Former City Manager To Step Into Oceanside Mayor Role
Peter Weiss Appointed
Former Oceanside City Manager Peter Weiss will move into the Oceanside mayor’s office on Monday and assume the duties of mayor for at least the next two and a half years.
Weiss is replacing Mayor Jim Wood, who suffered a stroke last year. When his speech did not recover sufficiently to run city council meetings. He stepped down, as of January 1. His term runs through 2020.
Weiss won three out of four votes on the city council to support his appointment. While all four city council members expressed interest in becoming mayor, none of them could get enough support to win the appointment. Deputy Mayor Chuck Lowery made the proposal to appoint Weiss, and councilmen Jerry Kern and Jack Feller supported the motion. Councilwoman Esther Sanchez was the lone "no" vote.
Weiss stepped down as city manager in 2013 and has been a consultant to the city since then, advising on new hotel developments downtown and the El Corazon property. He was one of two candidates that the retiring Jim Wood had suggested the city council appoint, to avoid the cost of a special election.
The other person Wood recommended, Oceanside City Clerk Zack Beck, wrote to the council withdrawing his name. Beck said most of the feedback he received from residents led him to believe they wanted an election, rather than an appointment.
However, Weiss said emails received by the city manager’s office suggested a majority of residents wanted an appointment in order to avoid the cost of an election. The city council did have the option to put the mayor’s seat on the June or November ballot this year at a cost of between $25,000 and $75,000. The cost of a special election, which would not be necessary this year, would be over $500,000.
A Fifth Vote to Move the City Forward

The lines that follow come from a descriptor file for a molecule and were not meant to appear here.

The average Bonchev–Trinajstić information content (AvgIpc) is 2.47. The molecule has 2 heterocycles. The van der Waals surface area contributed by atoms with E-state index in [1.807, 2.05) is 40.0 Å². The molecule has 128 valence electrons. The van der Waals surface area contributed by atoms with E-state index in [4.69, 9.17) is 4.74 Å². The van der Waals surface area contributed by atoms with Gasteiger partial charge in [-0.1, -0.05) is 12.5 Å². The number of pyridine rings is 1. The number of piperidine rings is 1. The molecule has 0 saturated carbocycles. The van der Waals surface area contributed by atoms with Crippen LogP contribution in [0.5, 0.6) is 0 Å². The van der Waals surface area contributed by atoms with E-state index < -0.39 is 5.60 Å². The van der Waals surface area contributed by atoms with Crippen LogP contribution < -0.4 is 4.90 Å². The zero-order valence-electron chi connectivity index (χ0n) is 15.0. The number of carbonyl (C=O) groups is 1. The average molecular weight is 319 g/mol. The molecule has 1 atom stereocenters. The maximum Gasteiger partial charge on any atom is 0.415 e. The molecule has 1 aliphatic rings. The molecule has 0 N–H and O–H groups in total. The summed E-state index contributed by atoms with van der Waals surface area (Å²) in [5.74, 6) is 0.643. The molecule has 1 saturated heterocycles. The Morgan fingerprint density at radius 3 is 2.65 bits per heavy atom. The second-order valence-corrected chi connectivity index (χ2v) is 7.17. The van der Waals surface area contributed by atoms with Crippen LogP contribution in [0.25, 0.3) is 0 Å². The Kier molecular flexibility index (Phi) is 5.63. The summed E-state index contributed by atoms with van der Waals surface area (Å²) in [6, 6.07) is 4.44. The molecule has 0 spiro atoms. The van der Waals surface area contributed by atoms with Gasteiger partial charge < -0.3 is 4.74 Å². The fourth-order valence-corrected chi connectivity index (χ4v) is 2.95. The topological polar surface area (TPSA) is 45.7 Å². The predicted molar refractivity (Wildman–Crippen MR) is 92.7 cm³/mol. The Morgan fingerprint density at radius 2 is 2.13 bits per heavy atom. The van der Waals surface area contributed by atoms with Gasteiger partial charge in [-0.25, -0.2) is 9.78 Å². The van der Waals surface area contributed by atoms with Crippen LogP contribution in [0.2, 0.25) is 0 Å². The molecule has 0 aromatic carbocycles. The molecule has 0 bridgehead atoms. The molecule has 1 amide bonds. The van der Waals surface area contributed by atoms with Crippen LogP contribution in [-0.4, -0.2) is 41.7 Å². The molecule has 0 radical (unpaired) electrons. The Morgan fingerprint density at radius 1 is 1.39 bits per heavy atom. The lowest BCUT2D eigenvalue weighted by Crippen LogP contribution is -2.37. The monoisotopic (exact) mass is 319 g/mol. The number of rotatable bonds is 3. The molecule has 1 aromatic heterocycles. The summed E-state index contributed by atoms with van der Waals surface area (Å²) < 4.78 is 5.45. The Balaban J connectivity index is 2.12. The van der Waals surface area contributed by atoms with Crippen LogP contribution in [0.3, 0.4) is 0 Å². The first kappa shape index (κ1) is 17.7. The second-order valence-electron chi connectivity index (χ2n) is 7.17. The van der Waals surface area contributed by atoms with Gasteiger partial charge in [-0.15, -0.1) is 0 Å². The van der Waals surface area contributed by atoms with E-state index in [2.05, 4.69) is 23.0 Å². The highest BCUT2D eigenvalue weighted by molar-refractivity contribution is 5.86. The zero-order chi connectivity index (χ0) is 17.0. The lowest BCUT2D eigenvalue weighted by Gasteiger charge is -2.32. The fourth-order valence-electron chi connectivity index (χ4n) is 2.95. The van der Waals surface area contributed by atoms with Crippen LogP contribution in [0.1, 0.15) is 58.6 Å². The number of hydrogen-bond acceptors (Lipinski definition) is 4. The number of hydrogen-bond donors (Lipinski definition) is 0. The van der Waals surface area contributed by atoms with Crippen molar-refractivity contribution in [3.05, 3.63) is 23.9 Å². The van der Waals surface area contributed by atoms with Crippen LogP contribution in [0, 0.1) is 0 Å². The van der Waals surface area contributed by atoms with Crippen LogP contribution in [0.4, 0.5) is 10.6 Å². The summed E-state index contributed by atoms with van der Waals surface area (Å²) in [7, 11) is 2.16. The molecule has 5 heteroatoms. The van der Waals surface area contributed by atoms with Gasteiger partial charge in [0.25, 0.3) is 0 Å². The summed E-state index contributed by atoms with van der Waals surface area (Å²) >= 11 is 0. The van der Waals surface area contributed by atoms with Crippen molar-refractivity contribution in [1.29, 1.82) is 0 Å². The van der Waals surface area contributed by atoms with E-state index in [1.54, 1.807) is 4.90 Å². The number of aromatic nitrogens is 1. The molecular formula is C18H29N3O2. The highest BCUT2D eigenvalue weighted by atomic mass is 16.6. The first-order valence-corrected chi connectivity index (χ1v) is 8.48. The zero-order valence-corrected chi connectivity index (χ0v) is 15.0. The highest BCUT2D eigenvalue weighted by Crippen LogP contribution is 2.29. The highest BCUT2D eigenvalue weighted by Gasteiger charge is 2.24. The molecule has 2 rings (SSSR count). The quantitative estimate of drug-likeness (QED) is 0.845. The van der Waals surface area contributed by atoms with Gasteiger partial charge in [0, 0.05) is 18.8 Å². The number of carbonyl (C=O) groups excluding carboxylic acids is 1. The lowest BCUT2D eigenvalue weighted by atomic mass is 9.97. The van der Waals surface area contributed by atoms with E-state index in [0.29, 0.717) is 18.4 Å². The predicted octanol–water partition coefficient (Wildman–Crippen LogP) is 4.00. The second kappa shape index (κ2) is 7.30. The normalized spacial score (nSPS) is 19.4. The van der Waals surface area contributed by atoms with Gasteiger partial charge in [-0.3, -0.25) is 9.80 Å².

Weiss is a registered Republican, but has no history of elected office to reveal his position on issues. He said the city needs a fifth person on the council to move forward on significant matters that have been tied up by 2-2 votes. One of the issues to be resolved soon is whether to put a half cent sales tax on the ballot in November. Weiss indicated his vote would move that issue forward. He mentioned the need to improve the band shell by the Oceanside pier and beach facilities in order to attract higher-end businesses to the city.
Weiss said he has not had time to read the documents from the city’s ad hoc committee on medicinal marijuana. An ordinance that would regulate cultivation in agricultural areas of Oceanside, and allow some dispensaries, is due for a full council vote in the near future.
Weiss said Oceanside’s pension deficit is not as bad as in some cities, but he believes pensions are unsustainable, and need state legislation. He said he had not realized how lucrative they were until a few years ago, when he himself resigned as a city employee.
His pension may be a contributing factor to his decision to accept the position of mayor, which pays about $32,000 a year.
Weiss said he is not planning to run for elected office in 2020 but he is leaving his options open.
“If the election had been in the next few months, I would not have run." he said. "What happens in two and a half years, I don’t know. It is not my intention to run. I had no political aspirations before. We'll see what happens.”